Mieke van der Wansem, F90, the associate director for educational programs at the Center for International Environment and Resource Policy at the Fletcher School, is the new co-head of faculty for the International Programme on the Management of Sustainability, a one-week executive education course organized by the Sustainability Challenge Foundation in the Netherlands. She also organized a new one-week executive education program in December for senior officials of the Chinese National Development and Reform Commission titled “Industrial Implications of the Circular Economy,” led by Kelly Sims Gallagher, F00, F03, associate professor of energy and environmental policy at Fletcher. Several Fletcher professors taught in the program, including Gallagher, on “U.S. Climate Policy”; Avery Cohn, on “Metrics and Lifecycle Analysis in a Circular Economy”; Shinsuke Tanaka, on “Economic Policies for Pollution Control and Innovation”; Joel Trachtman, on “The Trans-Pacific Partnership: Environmental Provisions and Implications”; and Bhaskar Chakravorti, on “Innovation and Corporate Entrepreneurship.” Two professors from the Department of Urban and Environmental Policy and Planning in the School of Arts and Sciences taught sessions: Ann Rappaport, on “Corporate Environmental Management,” and Weiping Wu, on “Sustainability and Industrial Parks.” Jonathan Harris, from GDAE, spoke on “Principles of Ecological Economics.”
While these programs don’t directly affect current Fletcher students, they do add to the general knowledge residing in the School.
Tagged with: CIERP
I started the week with a post from a student, so why not end the week with a graduate from the Class of 2010. Let’s hear from Beka Feathers, whose post-Fletcher path include a law degree, as well as a new career.
Unlike many Fletcher students, I had no prior international work experience before starting at Fletcher. After graduating from Lewis & Clark College in 2006 with a degree in international affairs, I took a position as a policy adviser for the Oregon State Legislature while applying for the U.S. Foreign Service. I discovered a deep affinity for the work done by state and local government officials to support the everyday lives of Oregonians and to help them achieve their political and economic aspirations. I maintained my interest in international affairs, and I saw more and more parallels between my work in Oregon state government and the needs of developing and post-conflict countries, where weak or missing governing institutions contribute to political instability, corruption, poor economic growth, and low standards of living.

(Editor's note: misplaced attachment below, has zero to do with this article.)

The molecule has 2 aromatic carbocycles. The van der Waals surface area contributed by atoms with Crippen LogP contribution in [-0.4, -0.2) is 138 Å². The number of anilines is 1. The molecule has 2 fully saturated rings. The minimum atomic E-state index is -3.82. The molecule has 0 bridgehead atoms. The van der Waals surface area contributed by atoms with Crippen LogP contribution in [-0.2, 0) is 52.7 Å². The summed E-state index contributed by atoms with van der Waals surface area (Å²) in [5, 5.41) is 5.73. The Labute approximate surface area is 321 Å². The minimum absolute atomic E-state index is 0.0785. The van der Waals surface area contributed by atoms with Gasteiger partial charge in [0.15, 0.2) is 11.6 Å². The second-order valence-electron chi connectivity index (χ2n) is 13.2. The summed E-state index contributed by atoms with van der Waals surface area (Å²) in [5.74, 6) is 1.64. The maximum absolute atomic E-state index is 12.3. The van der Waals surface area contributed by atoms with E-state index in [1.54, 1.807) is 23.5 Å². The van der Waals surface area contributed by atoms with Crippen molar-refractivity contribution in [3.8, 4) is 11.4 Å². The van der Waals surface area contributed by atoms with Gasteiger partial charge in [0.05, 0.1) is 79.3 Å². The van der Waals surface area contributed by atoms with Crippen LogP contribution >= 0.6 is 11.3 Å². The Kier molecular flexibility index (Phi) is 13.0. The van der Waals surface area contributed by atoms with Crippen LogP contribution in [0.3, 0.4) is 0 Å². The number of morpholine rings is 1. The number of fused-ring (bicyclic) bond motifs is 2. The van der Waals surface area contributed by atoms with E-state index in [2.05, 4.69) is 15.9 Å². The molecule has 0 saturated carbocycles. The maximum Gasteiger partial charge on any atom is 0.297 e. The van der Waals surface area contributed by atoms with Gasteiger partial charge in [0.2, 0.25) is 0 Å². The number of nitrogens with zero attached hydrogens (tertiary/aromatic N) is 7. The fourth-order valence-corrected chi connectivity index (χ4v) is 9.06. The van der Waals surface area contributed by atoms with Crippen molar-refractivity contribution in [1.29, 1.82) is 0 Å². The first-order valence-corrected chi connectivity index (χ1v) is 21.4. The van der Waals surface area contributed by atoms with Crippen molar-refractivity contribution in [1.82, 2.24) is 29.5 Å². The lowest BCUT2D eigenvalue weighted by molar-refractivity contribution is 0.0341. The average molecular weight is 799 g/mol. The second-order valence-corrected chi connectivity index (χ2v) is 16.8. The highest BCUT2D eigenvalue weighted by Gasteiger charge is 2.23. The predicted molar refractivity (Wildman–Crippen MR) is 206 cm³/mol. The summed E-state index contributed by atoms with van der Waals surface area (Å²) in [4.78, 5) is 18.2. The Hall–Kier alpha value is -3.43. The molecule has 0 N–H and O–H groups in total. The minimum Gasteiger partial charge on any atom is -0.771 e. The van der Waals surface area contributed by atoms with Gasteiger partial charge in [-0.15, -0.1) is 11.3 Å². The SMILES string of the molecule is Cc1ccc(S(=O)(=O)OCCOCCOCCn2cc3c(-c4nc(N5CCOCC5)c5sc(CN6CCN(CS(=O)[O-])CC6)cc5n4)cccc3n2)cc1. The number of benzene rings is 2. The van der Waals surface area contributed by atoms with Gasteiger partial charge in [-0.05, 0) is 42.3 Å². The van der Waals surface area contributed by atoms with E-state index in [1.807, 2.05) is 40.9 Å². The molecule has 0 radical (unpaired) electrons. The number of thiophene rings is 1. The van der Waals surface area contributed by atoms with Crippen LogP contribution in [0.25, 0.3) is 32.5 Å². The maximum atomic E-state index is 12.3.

Fletcher was my first choice throughout my grad school search. I was drawn by the high caliber of the students as well as the faculty, and the collaborative atmosphere I observed on a visit. Additionally, I wanted a practitioner-focused school that would help me meld my domestic government experience with my international career aspirations.
Many students find that the focus of their studies shifts over the course of their time at Fletcher. I stayed in the same field, but could not have anticipated how much Fletcher would change the trajectory of my professional interests. I was lucky to end up in two important classes my very first semester: The Rule of Law in Post-Conflict Societies with Professor Louis Aucoin, and Design and Monitoring of Peacebuilding and Development Programming with Professor Cheyanne Scharbatke-Church. These two classes (and many others) helped me find my true passions: working with post-conflict states to develop representative and transparent systems of government, and developing monitoring and evaluation tools to ensure that international governance interventions are having the effect that we hope they will have.